2. Feel

“Feeling is the process in which our brains take in information and give us an outcome - it can be different for everyone but being aware we are responsible is the start. In simplified terms, a room with no windows feels different to those with windows for instance.

"At the beginning and throughout consider physical and emotional elements of the project. The more you can tap into this the better, from the people working on the project, to the context and location, to the current state of a building - literally everything. Put it all in the pot and ‘feel it’ - this is your starting point. Feel how the project is at every opportunity to make conscious change.”

3. See

“Now you can feel the project and its vibe, see the gaps, this is analysing the feel element. Where needs work? Where are the challenges? Where do you need to apply the creativity? What you ultimately want on any project is balance, look for these shortfalls. Refer constantly back to the intention. Create balance in creative ways.”

4. Review

“Once you feel and can see, you can consciously acknowledge and review. This sounds super simple but the success rate of any project is fully understanding the complexity of any project and approaching it from a deeper understanding of the bigger picture.”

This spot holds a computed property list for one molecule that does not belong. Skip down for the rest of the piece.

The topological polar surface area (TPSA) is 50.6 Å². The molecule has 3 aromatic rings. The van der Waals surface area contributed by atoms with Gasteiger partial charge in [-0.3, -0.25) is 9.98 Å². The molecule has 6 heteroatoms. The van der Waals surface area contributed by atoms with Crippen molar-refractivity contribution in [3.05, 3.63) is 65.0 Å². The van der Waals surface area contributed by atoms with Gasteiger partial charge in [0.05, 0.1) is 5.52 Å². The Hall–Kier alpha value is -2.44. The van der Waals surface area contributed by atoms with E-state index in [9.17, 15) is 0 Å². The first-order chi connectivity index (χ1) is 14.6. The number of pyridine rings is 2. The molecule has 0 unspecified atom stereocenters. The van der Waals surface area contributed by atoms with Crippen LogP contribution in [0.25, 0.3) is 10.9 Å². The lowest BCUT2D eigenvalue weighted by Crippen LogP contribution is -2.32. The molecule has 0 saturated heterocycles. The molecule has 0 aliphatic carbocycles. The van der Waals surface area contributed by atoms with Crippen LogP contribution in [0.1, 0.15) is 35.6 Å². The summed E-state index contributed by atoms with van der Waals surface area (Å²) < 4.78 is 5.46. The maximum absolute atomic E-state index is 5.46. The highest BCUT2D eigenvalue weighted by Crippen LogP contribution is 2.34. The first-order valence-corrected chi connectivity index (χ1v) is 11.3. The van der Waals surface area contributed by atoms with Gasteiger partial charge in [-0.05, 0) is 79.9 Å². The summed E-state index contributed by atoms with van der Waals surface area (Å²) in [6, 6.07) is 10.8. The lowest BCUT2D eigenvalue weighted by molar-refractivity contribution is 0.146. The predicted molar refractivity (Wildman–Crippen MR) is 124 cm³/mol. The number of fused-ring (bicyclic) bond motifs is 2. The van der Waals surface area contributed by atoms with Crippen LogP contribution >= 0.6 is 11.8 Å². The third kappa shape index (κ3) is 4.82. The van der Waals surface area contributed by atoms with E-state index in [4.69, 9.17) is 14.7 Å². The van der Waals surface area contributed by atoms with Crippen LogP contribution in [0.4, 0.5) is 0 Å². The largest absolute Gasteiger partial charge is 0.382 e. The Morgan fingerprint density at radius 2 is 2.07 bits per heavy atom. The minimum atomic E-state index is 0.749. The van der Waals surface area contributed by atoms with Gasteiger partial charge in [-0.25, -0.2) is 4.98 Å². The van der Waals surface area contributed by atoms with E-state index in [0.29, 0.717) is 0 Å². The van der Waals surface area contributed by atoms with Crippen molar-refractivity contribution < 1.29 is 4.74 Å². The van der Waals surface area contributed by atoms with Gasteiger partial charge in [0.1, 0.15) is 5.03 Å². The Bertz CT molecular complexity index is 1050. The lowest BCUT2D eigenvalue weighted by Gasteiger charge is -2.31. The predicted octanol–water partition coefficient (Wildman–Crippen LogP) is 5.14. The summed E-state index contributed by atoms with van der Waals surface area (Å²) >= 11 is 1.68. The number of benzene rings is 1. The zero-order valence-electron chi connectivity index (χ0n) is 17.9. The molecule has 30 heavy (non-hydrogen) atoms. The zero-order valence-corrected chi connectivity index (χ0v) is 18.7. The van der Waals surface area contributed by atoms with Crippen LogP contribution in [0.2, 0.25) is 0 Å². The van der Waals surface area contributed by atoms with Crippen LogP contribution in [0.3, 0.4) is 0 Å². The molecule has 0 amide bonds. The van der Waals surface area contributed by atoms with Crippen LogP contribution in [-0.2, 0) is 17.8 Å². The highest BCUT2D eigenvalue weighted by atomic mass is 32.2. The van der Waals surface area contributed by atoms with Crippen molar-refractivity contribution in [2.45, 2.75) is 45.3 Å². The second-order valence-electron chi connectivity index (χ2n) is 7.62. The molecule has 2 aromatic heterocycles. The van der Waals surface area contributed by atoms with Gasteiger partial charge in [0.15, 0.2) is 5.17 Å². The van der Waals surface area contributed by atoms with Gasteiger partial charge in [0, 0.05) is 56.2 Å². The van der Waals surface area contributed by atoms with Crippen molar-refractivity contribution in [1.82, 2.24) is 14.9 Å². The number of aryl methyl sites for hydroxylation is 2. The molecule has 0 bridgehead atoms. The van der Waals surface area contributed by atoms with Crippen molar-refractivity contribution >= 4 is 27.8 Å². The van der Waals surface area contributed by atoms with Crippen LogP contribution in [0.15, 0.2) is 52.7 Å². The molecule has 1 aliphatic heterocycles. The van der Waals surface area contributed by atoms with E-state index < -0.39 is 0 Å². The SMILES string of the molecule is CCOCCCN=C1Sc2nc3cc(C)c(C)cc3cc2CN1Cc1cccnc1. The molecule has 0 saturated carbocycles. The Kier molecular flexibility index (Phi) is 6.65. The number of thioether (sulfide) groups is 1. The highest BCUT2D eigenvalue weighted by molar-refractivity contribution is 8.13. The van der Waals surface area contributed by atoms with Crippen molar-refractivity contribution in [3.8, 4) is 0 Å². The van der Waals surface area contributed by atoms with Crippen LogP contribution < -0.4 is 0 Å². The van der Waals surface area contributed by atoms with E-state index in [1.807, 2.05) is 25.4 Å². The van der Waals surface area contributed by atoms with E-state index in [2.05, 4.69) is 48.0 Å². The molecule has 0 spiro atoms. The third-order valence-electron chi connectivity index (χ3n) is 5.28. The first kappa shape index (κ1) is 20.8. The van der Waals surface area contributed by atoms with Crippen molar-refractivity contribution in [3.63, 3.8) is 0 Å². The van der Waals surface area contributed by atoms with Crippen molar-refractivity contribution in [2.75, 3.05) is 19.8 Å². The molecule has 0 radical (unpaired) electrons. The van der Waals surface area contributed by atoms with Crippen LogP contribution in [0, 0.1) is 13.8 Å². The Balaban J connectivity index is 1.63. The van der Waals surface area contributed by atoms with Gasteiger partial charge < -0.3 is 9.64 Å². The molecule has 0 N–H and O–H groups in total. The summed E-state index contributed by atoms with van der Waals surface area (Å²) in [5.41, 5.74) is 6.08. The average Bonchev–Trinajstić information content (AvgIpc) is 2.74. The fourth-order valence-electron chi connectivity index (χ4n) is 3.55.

5. Design Action

“Create like it’s the most important project in the world – Sustainability, Belonging and Engagement (SBE) loop back into your intention."

You apply some seemingly unconventional attributes to your process of designing a space, namely spirituality and psychic readings. What seemingly unconventional yet equally valuable interests do you look for on CVs?

“I'm always interested in people that are curious and interested in learning all sorts, it doesn’t need to be traditionally related. The psychic and mediumship work has always been part of what I do and is an infinite source of creativity for me, but there are so many more things we need to explore. I see my work as constant research, our planet needs more free thinkers and ideas people - I hope people are brave enough to explore.”

Can you please explain how connecting to spaces spiritually can enhance the design processes of our #NextGen readership?

“I guess I can only speak from my experience, when you connect spiritually to a space you can reach another layer of understanding that adds to the quality of your work conclusion. It’s peacefully based. For the most part, it’s unlocking or unblocking for spaces and people, you are accessing areas that may not be obvious.

“It can be historic or current, landscape or interior. It is an added insight to help people achieve the best outcome for their spaces. We are beings of energy and I am seeing more and more scientific evidence to support my beliefs. There is also a wonderful link to the planet and nature which even if you don’t believe, is a good thing.”

What's your advice for our #NextGen readers looking to better understand a space and the people that will use it?